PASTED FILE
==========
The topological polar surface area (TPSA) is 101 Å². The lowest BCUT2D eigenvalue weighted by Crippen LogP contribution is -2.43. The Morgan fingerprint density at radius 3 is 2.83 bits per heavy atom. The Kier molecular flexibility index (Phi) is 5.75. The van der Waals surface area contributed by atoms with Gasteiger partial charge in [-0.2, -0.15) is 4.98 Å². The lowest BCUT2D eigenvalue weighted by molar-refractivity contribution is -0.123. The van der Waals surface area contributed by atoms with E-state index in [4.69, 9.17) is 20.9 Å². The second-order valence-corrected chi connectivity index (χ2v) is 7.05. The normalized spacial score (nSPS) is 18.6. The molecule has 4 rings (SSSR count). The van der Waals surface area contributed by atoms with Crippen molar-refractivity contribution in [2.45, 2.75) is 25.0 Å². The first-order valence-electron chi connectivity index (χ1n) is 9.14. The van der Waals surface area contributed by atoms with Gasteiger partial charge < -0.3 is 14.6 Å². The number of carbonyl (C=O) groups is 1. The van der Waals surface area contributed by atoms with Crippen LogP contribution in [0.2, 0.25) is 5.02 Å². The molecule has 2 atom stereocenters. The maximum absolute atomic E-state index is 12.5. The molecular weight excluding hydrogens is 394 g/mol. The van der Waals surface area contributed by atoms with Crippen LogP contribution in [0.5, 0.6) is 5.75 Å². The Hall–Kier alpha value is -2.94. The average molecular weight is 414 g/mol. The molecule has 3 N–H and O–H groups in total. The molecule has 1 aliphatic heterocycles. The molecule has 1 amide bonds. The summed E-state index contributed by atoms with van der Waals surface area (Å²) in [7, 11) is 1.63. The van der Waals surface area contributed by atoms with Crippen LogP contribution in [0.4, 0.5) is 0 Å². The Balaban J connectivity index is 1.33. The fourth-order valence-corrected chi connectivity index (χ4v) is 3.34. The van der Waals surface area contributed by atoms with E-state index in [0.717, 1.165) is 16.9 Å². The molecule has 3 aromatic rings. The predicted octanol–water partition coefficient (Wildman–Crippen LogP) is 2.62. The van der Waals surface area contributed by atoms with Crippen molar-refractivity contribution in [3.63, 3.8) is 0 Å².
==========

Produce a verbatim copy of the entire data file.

The topological polar surface area (TPSA) is 101 Å². The lowest BCUT2D eigenvalue weighted by Crippen LogP contribution is -2.43. The Morgan fingerprint density at radius 3 is 2.83 bits per heavy atom. The Kier molecular flexibility index (Phi) is 5.75. The van der Waals surface area contributed by atoms with Gasteiger partial charge in [-0.2, -0.15) is 4.98 Å². The lowest BCUT2D eigenvalue weighted by molar-refractivity contribution is -0.123. The van der Waals surface area contributed by atoms with E-state index in [4.69, 9.17) is 20.9 Å². The second-order valence-corrected chi connectivity index (χ2v) is 7.05. The normalized spacial score (nSPS) is 18.6. The molecule has 4 rings (SSSR count). The van der Waals surface area contributed by atoms with Crippen molar-refractivity contribution in [2.45, 2.75) is 25.0 Å². The first-order valence-electron chi connectivity index (χ1n) is 9.14. The van der Waals surface area contributed by atoms with Gasteiger partial charge < -0.3 is 14.6 Å². The number of carbonyl (C=O) groups is 1. The van der Waals surface area contributed by atoms with Crippen LogP contribution in [0.2, 0.25) is 5.02 Å². The molecule has 2 atom stereocenters. The maximum absolute atomic E-state index is 12.5. The molecular weight excluding hydrogens is 394 g/mol. The van der Waals surface area contributed by atoms with Crippen LogP contribution in [0.5, 0.6) is 5.75 Å². The Hall–Kier alpha value is -2.94. The average molecular weight is 414 g/mol. The molecule has 3 N–H and O–H groups in total. The molecule has 1 aliphatic heterocycles. The molecule has 1 amide bonds. The summed E-state index contributed by atoms with van der Waals surface area (Å²) in [7, 11) is 1.63. The van der Waals surface area contributed by atoms with Crippen LogP contribution in [0.4, 0.5) is 0 Å². The Balaban J connectivity index is 1.33. The fourth-order valence-corrected chi connectivity index (χ4v) is 3.34. The van der Waals surface area contributed by atoms with E-state index in [0.717, 1.165) is 16.9 Å². The molecule has 3 aromatic rings. The predicted octanol–water partition coefficient (Wildman–Crippen LogP) is 2.62. The van der Waals surface area contributed by atoms with Crippen molar-refractivity contribution in [3.63, 3.8) is 0 Å².